"I heard my progression and my physical build would put me high in the draft," Brockers said. "You only get this opportunity once, so I wanted to take advantage of it."

"I was focused on winning a national championship," Brockers said. "After the game was over, we lost and it was a nasty taste in my mouth, but I can move on from that and focus on the future…It was a family decision. We came together and we thought about the pros and cons about every situation. We just thought about every detail and this is the conclusion we came up with."

Brockers signed with LSU as a 250 pound defensive end. He's grown into a 6-6, 306 pound monster for the Tigers and earned Second Team All-SEC pick in 2011, recording 54 tackles, 10 tackles for loss, two sacks, a forced fumble, an interception and blocked a field goal against Alabama in Monday's BCS Championship loss.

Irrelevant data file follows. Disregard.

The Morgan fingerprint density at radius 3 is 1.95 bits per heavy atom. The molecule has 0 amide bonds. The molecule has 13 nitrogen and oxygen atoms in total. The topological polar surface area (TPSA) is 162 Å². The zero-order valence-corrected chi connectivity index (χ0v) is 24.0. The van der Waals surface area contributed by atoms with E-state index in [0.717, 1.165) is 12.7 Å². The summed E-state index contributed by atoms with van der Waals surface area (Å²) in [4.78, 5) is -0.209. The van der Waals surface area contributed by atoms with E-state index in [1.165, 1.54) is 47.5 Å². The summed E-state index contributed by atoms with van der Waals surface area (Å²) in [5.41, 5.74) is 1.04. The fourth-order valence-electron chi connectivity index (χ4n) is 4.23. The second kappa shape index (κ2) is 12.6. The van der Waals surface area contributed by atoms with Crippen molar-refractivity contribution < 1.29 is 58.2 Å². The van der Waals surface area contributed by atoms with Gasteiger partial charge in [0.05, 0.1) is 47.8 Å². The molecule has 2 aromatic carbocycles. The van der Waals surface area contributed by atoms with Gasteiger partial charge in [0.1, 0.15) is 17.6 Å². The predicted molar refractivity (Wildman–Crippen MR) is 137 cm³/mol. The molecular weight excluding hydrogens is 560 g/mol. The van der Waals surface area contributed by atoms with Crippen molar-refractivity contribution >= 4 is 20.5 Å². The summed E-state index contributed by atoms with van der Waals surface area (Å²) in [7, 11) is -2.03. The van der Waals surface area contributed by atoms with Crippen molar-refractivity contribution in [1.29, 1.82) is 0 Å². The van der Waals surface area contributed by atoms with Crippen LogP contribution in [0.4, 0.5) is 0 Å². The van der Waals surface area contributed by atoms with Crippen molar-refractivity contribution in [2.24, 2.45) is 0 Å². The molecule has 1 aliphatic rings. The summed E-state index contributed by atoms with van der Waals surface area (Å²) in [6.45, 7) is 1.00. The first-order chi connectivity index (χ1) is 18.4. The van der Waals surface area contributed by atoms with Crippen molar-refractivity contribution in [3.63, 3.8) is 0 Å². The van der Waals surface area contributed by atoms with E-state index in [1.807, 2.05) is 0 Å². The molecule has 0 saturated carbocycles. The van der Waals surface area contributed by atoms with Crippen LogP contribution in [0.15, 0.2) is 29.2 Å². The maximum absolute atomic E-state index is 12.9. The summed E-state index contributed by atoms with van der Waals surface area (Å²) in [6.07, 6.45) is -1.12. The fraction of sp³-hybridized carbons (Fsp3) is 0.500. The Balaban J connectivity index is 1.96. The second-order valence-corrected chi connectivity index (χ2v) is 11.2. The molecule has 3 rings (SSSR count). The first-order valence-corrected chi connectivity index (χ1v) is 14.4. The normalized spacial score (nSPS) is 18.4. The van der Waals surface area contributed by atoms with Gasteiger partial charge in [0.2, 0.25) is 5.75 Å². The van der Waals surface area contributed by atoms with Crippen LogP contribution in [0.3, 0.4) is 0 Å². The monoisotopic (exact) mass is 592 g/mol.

Brockers' strength and length make him an ideal candidate to return to defensive end for a 3-4 club. His power, quickness and growing frame are sure to intrigue 4-3 teams, as well. It is this versatility and Brockers' obvious upside that had him rated as NFLDraftScout.com's No. 2 defensive tackle in the class of 2014. Though he'll be joining a talented group of defensive linemen in the 2012 draft and certainly could have improved his stock with two more years of collegiate eligibility, don't think NFL scouts will mourn his decision to enter the league early. Brockers, after all, was as impressive as any LSU Tiger in the BCS Championship game (seven tackles, tackle for loss, blocked kick) and appears to be just scratching the surface of his significant potential.
Posted on: September 15, 2011 8:07 pm
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Posted on: August 26, 2011 8:31 am
 

LSU/Oregon losing its luster with suspensions


The big showdown between No. 3 Oregon and No. 4 LSU that serves as the crown jewel of college football's opening Labor Day Weekend just keeps losing its luster.